What is BPA?
Bisphenol A, commonly known as BPA, is a material that’s often used to create products that have become a part of our everyday lives. Some of these include water bottles, movie theater tickets, canned goods, and plastic storage containers.
According to the Centers for Disease Control and Prevention (CDC), exposure to BPA is widespread. After measuring the levels of BPA in over 2,000 people, the chemical was present in nearly every sample.
The Harmfulness of BPA
Studies on the effects of BPA have contradicted each other, with some showing massively concerning consequences of BPA on the human body while others show little to no effect.
Notably, a study in 2018 showed that BPA wasn’t nearly as harmful as it was claimed to be. According to the FDA, low levels of BPA are safe for humans. This level of exposure commonly happens when food is stored in plastic containers, but it isn’t enough to cause massive issues.
High levels of BPA in the body may lead to health conditions, but research has come up inconclusive. It’s important to note these effects haven’t concretely been linked to low levels of BPA and research is still ongoing.
Some of the effects of high amounts of BPA may include:
BPA behaves in a similar way to the hormone estrogen, meaning it can disrupt your natural hormone levels and throw your body off balance. This can result in endocrine disorders and affect your reproductive system.
In women, BPA can affect the development of eggs. This can impair puberty, ovulation, and may cause infertility. Men with high exposure to BPA could be at risk of erectile dysfunction and other sexual impairments.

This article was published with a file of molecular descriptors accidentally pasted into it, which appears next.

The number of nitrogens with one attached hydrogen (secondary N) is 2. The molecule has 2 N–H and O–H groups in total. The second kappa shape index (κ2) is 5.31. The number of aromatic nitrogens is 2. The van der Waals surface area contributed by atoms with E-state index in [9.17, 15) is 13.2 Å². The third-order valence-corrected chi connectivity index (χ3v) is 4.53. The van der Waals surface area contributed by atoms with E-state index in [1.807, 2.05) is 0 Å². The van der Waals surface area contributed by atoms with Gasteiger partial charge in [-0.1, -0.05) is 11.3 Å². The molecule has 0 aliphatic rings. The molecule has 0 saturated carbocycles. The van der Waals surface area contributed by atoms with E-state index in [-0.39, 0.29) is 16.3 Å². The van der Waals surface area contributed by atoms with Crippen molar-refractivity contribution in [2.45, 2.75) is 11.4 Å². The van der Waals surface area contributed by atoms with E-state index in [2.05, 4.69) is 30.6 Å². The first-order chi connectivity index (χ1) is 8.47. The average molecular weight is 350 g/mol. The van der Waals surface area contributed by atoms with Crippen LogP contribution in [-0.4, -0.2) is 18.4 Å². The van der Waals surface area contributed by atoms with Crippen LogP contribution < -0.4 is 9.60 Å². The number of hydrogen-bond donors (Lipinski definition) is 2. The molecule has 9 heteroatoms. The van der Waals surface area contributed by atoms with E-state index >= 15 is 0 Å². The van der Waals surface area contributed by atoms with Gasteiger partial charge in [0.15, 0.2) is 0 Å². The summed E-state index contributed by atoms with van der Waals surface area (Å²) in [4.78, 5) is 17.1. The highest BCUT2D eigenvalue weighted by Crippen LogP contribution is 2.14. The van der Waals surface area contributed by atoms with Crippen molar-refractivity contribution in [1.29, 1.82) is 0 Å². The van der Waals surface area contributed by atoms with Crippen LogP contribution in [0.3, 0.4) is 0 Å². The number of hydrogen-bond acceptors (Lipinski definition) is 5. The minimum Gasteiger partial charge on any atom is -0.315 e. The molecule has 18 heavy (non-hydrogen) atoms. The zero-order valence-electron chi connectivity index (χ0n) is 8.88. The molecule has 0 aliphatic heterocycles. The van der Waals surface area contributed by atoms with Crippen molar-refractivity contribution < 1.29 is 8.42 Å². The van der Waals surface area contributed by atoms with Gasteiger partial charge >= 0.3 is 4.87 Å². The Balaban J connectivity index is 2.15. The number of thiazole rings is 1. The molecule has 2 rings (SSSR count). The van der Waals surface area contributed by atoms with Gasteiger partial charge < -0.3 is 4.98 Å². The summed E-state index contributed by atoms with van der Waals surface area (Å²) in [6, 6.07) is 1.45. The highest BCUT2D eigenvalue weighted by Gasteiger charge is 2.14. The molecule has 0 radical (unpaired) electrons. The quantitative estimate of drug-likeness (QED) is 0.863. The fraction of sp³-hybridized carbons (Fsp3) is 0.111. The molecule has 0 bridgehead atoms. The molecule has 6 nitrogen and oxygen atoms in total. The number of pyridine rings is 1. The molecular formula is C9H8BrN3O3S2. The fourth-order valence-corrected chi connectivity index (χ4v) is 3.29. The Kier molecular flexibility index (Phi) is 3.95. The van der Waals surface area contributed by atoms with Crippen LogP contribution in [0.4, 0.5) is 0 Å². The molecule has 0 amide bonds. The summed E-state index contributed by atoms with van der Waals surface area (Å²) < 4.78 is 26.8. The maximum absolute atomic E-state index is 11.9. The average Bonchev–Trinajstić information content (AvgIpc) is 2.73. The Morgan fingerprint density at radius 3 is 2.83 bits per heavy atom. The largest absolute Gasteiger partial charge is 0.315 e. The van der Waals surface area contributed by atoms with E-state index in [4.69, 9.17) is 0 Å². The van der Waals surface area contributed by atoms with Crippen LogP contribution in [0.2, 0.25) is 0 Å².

Researchers fear these effects can last a lifetime and transfer to new generations.
In one study, researchers found that BPA may prevent the development of the central nervous system. Though this connection has been made, it’s yet to be discovered exactly how BPA can do this.
BPA can change the structure of the brain by impairing development and modifying DNA. There’s some evidence these changes could contribute to social behavior, including anxiety.
BPA’s similarities to estrogen may also increase the risk of breast cancer, prostate cancer, and other forms of cancer. If you’re exposed to BPA in the womb, its effects may continue throughout your entire life.
Some organs may be more prone to cancer throughout your life and be especially instrumental in the development of hormone-related cancers. BPA may also affect how well chemotherapy can help with breast cancer treatment.
Research suggests BPA can lead to cardiovascular problems and heart disease. When people use products that expose them to BPA, they may be more at risk for coronary artery heart disease, heart attacks, hypertension, and blood pressure changes.
BPA may increase your insulin resistance, leading to Type 2 diabetes.
BPA in Dental Products
Due to all the potential effects of BPA on the human body, it’s no surprise that people are worried about the presence of this chemical. Dental restorations and devices, which sit in your mouth for long periods of time, can be especially concerning.